prostheses will develop.
  • Treatment is generally symptomatic and
    supportive. Moisture replacement therapies may
    ease the symptoms of dryness. Nonsteroidal
    anti-inflammatory drugs may be used to treat
    musculoskeletal symptoms. Corticosteroids or
    immunosuppressive drugs may be considered in
    severe cases.

Sjögrens Syndrome
Diabetes Mellitus
  • Increased glucose in the patients system implies
    hyperglycemia also in saliva.
  • Bacteria find this environment more conducive and
    therefore these patients are more prone to dental
    caries, gingivitis, and periodontal disease.

  • Disorder characterized by deposition of insoluble
    proteins in organs that eventually causes
    dysfunction of the organ.
  • This condition may present as swollen
    erythematous buccal area if the mucous membranes
    in that area are involved in the disease process.

Nutritional Deficiencies
  • Iron deficiency anemia is the most common cause
    of anemia in older patients and may manifest as
    smoothing, reddening or soreness of the tongue.
  • Iron deficiency limits erythropoesis and
    therefore brings about a hypoproliferative
  • In older patients anemia associated with chronic
    inflammation is common. Nutritional iron
    deficiency is rare in older adults.

Nutritional Deficiencies
  • Pernicious anemia affects over 2 of the
    population over 60.
  • This disorder is clinically characterized by
    megaloblastic hematopoesis and/or neuropathies.
  • Oral manifestation possibilities are glossitis
    (beefy red tongue) or stomatitis (generalized
    burning or soreness).
  • Treatment with intramuscular or oral Vitamin B12
    should follow diagnosis.

Nutritional Deficiencies Pernicious Anemia
Nutritional Deficiencies
  • Thiamine (Vitamin B1) and Niacin/nicotinic acid
    (Vitamin B3) are also reported to cause some
    glossitis and cheilitis.
  • Folate deficiency leads to a megaloblastic anemia
    that demonstrates many of the same oral
    characteristics of pernicious anemia.
  • Cheilitis, glossitis, and mucosal erosions have
    been described.

Nutritional Deficiencies
  • Scurvy caused by vitamin C deprivation may cause
    petechiae to ecchymoses in the submucosa.
  • Mucous membrane changes may lead to gingival
    hypertrophy and erosive, bleeding gums.
  • Teeth may subsequently become soft associated
    with gingival infection predisposition.
  • Replenishment of Vitamin C may prevent further
    degradation of dental integrity.

  • The mucosal surface that is the oral cavity may
    provide insight into the immune function of the
  • Differential diagnosis is important as many
    disorders may manifest themselves similarly in
    the buccal area.

  • Greenspan, JS. "Sentinelsand Signposts the
    Epidemiology and Significance of the Oral
    Manifestations of HIV disease." Oral Diseases May
    1997 S13-17.
  • McCance, Kathryn L., and Sue E. Huether.
    Pathophysiology The Biologiv Basis for Disease in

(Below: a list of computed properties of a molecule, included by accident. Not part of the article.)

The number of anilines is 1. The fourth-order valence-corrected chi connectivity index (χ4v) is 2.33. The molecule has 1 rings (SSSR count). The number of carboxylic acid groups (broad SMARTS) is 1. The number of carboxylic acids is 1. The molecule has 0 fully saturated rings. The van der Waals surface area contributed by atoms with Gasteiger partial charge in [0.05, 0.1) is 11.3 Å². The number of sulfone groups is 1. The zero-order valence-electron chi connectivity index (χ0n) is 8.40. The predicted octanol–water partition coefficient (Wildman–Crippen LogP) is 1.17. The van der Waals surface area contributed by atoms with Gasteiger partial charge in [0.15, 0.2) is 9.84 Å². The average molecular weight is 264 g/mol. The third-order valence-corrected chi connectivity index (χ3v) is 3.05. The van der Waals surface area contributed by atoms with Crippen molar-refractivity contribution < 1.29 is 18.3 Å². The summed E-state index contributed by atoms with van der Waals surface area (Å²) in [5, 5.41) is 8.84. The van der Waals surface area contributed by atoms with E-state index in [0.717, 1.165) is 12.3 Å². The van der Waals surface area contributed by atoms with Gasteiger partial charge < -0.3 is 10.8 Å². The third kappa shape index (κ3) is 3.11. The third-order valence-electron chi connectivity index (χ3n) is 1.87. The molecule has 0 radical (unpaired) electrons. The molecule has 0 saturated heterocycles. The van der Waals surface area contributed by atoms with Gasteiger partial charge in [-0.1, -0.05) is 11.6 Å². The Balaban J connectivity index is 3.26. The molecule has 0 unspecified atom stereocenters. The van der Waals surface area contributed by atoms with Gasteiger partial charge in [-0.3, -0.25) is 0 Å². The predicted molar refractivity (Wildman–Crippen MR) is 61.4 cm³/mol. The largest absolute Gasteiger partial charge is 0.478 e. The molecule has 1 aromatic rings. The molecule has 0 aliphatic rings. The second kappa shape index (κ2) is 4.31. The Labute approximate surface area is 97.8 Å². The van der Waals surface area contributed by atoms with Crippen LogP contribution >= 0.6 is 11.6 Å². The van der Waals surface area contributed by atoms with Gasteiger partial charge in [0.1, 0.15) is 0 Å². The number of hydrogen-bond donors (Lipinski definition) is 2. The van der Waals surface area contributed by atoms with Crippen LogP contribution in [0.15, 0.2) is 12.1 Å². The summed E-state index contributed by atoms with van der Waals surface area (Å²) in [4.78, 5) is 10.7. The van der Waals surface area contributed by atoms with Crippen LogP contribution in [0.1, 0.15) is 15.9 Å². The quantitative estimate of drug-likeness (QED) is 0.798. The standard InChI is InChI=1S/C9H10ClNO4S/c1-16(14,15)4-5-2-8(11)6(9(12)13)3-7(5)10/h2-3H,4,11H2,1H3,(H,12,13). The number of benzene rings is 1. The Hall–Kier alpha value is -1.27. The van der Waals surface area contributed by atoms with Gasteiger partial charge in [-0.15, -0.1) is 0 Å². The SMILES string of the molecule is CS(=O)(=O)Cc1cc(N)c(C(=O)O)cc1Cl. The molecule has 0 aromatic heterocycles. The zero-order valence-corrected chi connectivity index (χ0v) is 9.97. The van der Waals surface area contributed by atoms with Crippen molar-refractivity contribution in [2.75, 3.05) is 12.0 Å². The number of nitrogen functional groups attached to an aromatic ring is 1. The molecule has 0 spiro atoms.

Adults and Children. 4th ed. St. Louis Mosby,
  • Bologna, Jean L., Joseph L. Jorizzo, and Ronald
    P. Rapini. Dermatology. Spain Mosby, 2003.
  • Edwards, Brooks S. Amyloidosis. 2 Aug. 2005. Mayo
    Clinic. 26 Dec. 2005 alth/amyloidosis/DS00431.

  • "NINDS Sjogren's Syndrome Information Page."
    National Institute of Neurological Disorders and
    Stroke. 11 Dec. 2005 orders/sjogrens/sjogrens.htm.
  • "NINDS Behcet's Disease Information Page."
    National Institute of Neurological Disorders and
    Stroke. 11 Dec. 2005 orders/behcet/behcet.htm.
  • Cobbs, Elizabeth L., Edmund H. Duthie, Jr, and
    John B. Murphy. Geriatrics Review Syllabus. 4th
    ed. Dubuque Kendall/Hunt Publishing Company,

  • Many conditions may cause oral discomfort. In an
    older patient with normal immune function, what
    are parts of the work up are the first
  • Describe the possible etiologies of oral
    ulcerations that are whitish in color.
  • What is the treatment protocol for a patient that
    manifests epidermal irritation following
    initiation of a new regimen? What are the most
    common causes of this reaction?

  • What work up would help determine the correct
    cause of iron deficiency anemia?
  • Replenishment of cyanocobalamine is accomplished
    by more than one route. Describe the appropriate
    regimens and the attributes and detriments of
  • Autoimmune diseases often appear with
    accompanying conditions. Patients that suffer
    Sjodgrens disease often also present with what
    other diseases?
  • What group of commonly used medications are
    associated with gingival hyperplasia/dysfunction?

  • What is the etiology of the majority of
    genitoanal herpes cases? How is this different
    from the etiology of oral herpes found in the
    elderly population?
  • A new patient reports with general malaise and
    oral irritation. She is elderly and has many
    comorbidities. What should the workup include?
    What are the possibilities for differential
  • The patient described in the previous question is
    found to have low Hgb and Hct levels. Her
    transferrin level is within normal limits. What
    other lab(s) should be checked before a diagnosis
    of anemia of chronic disease is made?